Jacob Laksin: The Left Leaps to Ward Churchill's DefenseRoundup: Talking About History
"Who is defending Ward Churchill, may I ask?" That was the question posed by John Holbo, a philosophy professor and contributor to the leftwing academic blog Crooked Timber, when news broke that the University of Colorado was harboring a leftist extremist in its midst. The gist of Holbo’s question was that no respectable person on the Left could come to the defense of someone so demonstrably in leave of his senses as the former Weatherman accomplice, academic fraud, and faux-Indian.
One can only hope that the professor’s academic acumen is better than his news judgment. In fact, no sooner had the media picked up on Churchill’s now-notorious essay than his leftwing enablers rushed to rescue his reputation.
Carrying the flag of the pro-Churchill campaign was the academic community. Colorado University President Elizabeth Hoffman, before revising her views in the face of broad public condemnation, initially condoned Churchill’s likening of the victims of September 11 to Nazi apparatchiks, insisting that “Prof. Churchill's comments have precipitated a discussion we ought to have.”
Nor was there any shortage of academics who cheered Churchill’s work on its merits. Leading this charge of apologetics was Hamilton College professor Nancy Rabinowitz. Rabinowitz, who ignited the firestorm over Churchill by inviting him to speak at Hamilton College, argued that “the students should hear his whole argument before they boil it down to a few sound bites.” Allying with Rabinowitz in her campaign to rehabilitate the beleaguered Churchill was MIT’s resident radical Noam Chomksy. Famous for his zeal in whitewashing the atrocities of the Khmer Rouge and the human rights abuses of North Korea’s Stalinist regime, Chomsky had little difficulty singing Churchill’s praises. “I've read a fair amount of his work, and a lot of it is excellent, penetrating and of high scholarly quality,” Chomsky gushed.
Seconding Chomsky’s assessment was James Riding In, a professor in the Department of American Indian Studies at Arizona State University. “His work is viewed highly. I use it in my classes,” the professor told the Denver Post. Rather than addressing the historical inaccuracies and flat-out falsehoods that are the distinguishing feature of Churchill’s scholarship, the professor explained that “He's a good scholar but very controversial.” Likewise, Randall Fuller, an assistant professor of English at Missouri's Drury University, told the Chronicle of Higher Education that he had no regrets about inviting Churchill to his campus last March. “We knew that he was a provocateur and that's what we liked about him,” Fuller explained.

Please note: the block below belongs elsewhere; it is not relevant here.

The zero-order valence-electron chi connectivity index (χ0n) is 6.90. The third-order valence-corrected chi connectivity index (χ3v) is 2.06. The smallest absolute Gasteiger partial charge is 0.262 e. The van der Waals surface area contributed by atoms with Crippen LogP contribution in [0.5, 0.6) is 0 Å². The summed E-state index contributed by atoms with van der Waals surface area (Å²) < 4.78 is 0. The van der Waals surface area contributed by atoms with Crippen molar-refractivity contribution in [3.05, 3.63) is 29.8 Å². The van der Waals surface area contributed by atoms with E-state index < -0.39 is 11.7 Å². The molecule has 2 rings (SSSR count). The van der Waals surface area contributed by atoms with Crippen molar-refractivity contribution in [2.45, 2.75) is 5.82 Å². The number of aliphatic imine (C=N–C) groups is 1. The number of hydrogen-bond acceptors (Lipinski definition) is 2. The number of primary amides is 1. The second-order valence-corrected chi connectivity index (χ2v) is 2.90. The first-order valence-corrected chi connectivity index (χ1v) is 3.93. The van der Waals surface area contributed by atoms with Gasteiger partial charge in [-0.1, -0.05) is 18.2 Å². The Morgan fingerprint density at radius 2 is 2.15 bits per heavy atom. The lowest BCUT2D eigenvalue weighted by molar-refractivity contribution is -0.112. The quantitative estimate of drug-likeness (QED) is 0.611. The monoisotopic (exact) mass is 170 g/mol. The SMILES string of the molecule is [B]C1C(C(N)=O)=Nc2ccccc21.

There was more where that came from. Mark Grimsley, a professor of history at Ohio State University, could find only one fault with Churchill’s repellent analogy: it wasn’t quite clear enough. “As I have said, a major problem with the Ward Churchill essay is that the essay fails to deploy the metaphor effectively, at least as an aid to analysis,” Grimsley explained on his blog, adding, “I continue to wrestle with the issue of whether the ‘little Eichmanns’ metaphor can be made coherent.”
Yet another tack taken by Churchill’s backers on the Left was to ignore his views altogether. Instead, they trained their wrath of the real scourge of academia: the right.
Though he had little to say about Churchill himself, the leftwing economist and writer Max B. Sawicky was bursting with righteous indignation at the so-called right. “The Right,” Sawicky raged on his Web site, “likes to elevate these [Churchill] types, since they advance the work of the Right.” From Sawicky’s perspective, the real problem with the Ward Churchill’s of the academic world was not their tendency to confuse radical politics with rigorous scholarship, but that, by stirring up controversy, they were a hindrance to the successful advance of a leftwing agenda. “At the same time, they make effective radical, progressive, or liberal politics more difficult,” Sawicky explained.